Robert Christgau: Dean of American Rock Critics

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Serious Music

RUNNING WITH THE DEVIL
Power, Gender, and Madness in Heavy Metal Music
By Robert Walser
Wesleyan/University Press of New England

Expertly straddling a fence few were aware even existed, Running With the Devil is a rich, intelligent, audacious little book. In fewer than 200 pages of text, Robert Walser, a musicologist who's been known to wow his students by illustrating fine points on electric guitar, does three things worth doing. First, he devises a compelling formalist account of a rock genre--not an easy trick, as Wilfred Mellers's deeply eccentric treatises on the Beatles and Bob Dylan and Tim Riley's dully middlebrow workouts on the same artists prove. Second, he defies academic convention--by honoring noncanonical music outside the safely esoteric boundaries of the ethno, and by defining his musicological mission as polemical criticism rather than positivist "science." Third, he offers a tour of contemporary cultural studies. Woven into his argument are the iconoclastic ideas of music scholars Christopher Small, Susan McClary, Philip Tagg, and John Sloboda; youth sociologists Simon Frith and Donna Gaines; and cultural theorists John Fiske, Stuart Hall, George Lipsitz, Terry Eagleton, and Marshall Berman. And that's only to name the big guns.

Admittedly, this last feature may put off not just the average Van Halen fan but also a goodly portion of the audience Running With the Devil deserves. Ordinary readers willing to put aside their comfortable notions of what culture should be rarely have much patience with the carefully mapped, jargon-laden position papers favored by cultural studies specialists. But Walser has an exceptionally sharp mind and writes more gracefully than most; when he recapitulates other people's theories, he picks good ones and goes about his task with clarity and dispatch. Note, too, that he prefers Fiske's extreme populism and Berman's unrepentant humanism, neither especially modish in cultural studies circles, to, oh, Pierre Bourdieu's austere speculations. He's his own man. After all, this is someone who's been known to listen to Judas Priest for fun.

Walser's primary aim is legitimation. His evidence that heavy metal musicians are serious, highly skilled, given to minute aesthetic discriminations, and knowledgeable about "that assemblage of disparate musical styles known in the twentieth century as `classical music'" is certain to come as a shock to his colleagues in musicology, an academic calling of devoutly impenetrable insularity. But it may well also be news to many of the pop fans who pick up this book. Metal is a world of its own, and even listeners who grew up hearing Led Zeppelin or Quiet Riot on AOR radio rarely combine an appetite for difficult ideas with a continuing passion for such music. Rock intellectuals prefer "alternative," even rap, and their disdain rankles the metal faithful--for instance, Deena Weinstein, whose valuable if pedestrian "cultural sociology" Heavy Metal is Walser's only academic competition. Walser shares this resentment, and indulges in the defensive overstatement it invariably sparks (you'd never guess that many of the young critics who grew up hearing metal remain selectively sympathetic). But the intellectuals who really get his goat are his own professors--anybody in authority who ever gave him a hard time about his plebeian passions.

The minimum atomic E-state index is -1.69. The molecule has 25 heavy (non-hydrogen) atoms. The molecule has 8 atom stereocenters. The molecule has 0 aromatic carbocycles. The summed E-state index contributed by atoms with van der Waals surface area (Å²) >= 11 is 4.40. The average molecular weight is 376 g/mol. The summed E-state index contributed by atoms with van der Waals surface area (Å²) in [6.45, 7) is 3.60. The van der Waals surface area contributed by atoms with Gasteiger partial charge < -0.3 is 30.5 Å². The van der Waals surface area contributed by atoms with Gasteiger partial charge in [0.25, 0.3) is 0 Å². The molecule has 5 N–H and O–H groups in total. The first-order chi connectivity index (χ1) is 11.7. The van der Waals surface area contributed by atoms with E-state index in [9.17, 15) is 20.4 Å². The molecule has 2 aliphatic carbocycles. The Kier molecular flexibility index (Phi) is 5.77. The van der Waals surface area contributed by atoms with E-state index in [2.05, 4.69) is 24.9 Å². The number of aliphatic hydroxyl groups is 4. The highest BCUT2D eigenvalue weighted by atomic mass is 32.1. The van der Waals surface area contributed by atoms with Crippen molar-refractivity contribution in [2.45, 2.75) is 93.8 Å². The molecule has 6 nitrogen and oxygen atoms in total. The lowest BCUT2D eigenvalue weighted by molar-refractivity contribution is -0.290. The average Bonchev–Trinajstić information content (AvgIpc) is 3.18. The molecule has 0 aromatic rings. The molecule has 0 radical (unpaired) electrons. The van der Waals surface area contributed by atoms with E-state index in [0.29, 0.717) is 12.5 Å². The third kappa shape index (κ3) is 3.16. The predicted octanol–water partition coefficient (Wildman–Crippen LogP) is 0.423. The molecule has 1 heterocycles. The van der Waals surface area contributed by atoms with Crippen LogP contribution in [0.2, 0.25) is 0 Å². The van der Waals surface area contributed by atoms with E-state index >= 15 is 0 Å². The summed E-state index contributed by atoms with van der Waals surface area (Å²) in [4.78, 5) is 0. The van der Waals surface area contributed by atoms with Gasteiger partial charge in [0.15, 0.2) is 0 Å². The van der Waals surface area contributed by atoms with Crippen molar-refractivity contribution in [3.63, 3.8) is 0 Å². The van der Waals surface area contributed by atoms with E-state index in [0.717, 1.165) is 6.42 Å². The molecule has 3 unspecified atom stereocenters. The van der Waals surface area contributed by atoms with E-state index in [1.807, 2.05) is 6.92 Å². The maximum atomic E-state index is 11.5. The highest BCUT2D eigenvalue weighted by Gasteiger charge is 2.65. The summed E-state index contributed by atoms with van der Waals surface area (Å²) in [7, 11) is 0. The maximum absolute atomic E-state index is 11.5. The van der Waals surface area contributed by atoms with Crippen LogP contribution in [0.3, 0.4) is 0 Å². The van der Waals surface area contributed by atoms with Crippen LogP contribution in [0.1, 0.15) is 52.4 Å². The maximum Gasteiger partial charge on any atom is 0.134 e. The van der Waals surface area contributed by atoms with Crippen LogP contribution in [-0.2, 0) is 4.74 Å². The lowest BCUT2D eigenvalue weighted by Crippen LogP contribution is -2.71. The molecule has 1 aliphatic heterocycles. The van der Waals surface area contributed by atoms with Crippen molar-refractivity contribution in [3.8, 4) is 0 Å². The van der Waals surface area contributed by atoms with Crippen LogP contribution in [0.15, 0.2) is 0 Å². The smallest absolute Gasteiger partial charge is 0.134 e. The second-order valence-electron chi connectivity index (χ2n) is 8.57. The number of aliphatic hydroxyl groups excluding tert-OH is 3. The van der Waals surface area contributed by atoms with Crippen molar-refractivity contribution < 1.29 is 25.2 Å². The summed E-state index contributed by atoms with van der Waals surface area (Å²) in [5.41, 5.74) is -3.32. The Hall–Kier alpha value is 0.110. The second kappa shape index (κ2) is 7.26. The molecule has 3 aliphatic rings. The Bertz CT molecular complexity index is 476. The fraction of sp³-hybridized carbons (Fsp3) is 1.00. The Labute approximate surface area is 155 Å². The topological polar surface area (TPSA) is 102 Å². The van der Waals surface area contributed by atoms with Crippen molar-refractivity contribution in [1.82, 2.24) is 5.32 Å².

You don't have to love metal to enjoy watching Walser puncture the pretensions of cultural gatekeepers. His case for the frequently disparaged notion that musical usages have emotional meaning--based mostly on the observations of musicians themselves but shaped by the concept of permanently provisional "discourse" that is one of poststructuralism's most essential insights--is thorough and sophisticated without betraying the idea's common-sense roots. And his notated bar-and-measure breakdowns of a few key songs, most of which exploit ground-breaking technique to achieve effects that might qualify as deathless art played by the right people on the right instruments at the right time, will be legible even to the musically illiterate.

As one of those rock intellectuals, however, I remain unconverted. Walser scores some points about glam androgyny, but cops out when he argues that metal sexism is "shaped by patriarchy" like everything else in this society--in fact, the intensity of its phallic narcissism has few parallels outside X-rated movies, toilet art, and (oh yes) rap. Though his discussion of horror and madness is recommended to anyone who gives the slightest credence to the canard that metal bands drive their fans to murder or suicide, most antimetal crusaders are so silly that too often he's reduced to shooting down gnats with ack-ack guns. And most important, he writes from so deep inside the aforementioned "assemblage of disparate styles" that he pays too much attention to metal's now obsolescent neoclassical strain and too little to the punk-influenced schools that succeeded it. It never seems to occur to him that, for many of us, metal's classical affinities are the very thing that renders it unlistenable--that as far as we're concerned, the instrumentally dexterous, rhetoric-drenched, and often melodramatic approach to meaning the two musics share is what rock and roll was put on earth to save us from. But even when it seems unlikely that metal is as smart as Walser is claiming, his own brains shine through. Only a bigot could deny that his openness to coexisting musical languages is more humane than the exclusionary standards of the so-called humanists he takes on.

City Pages, 1994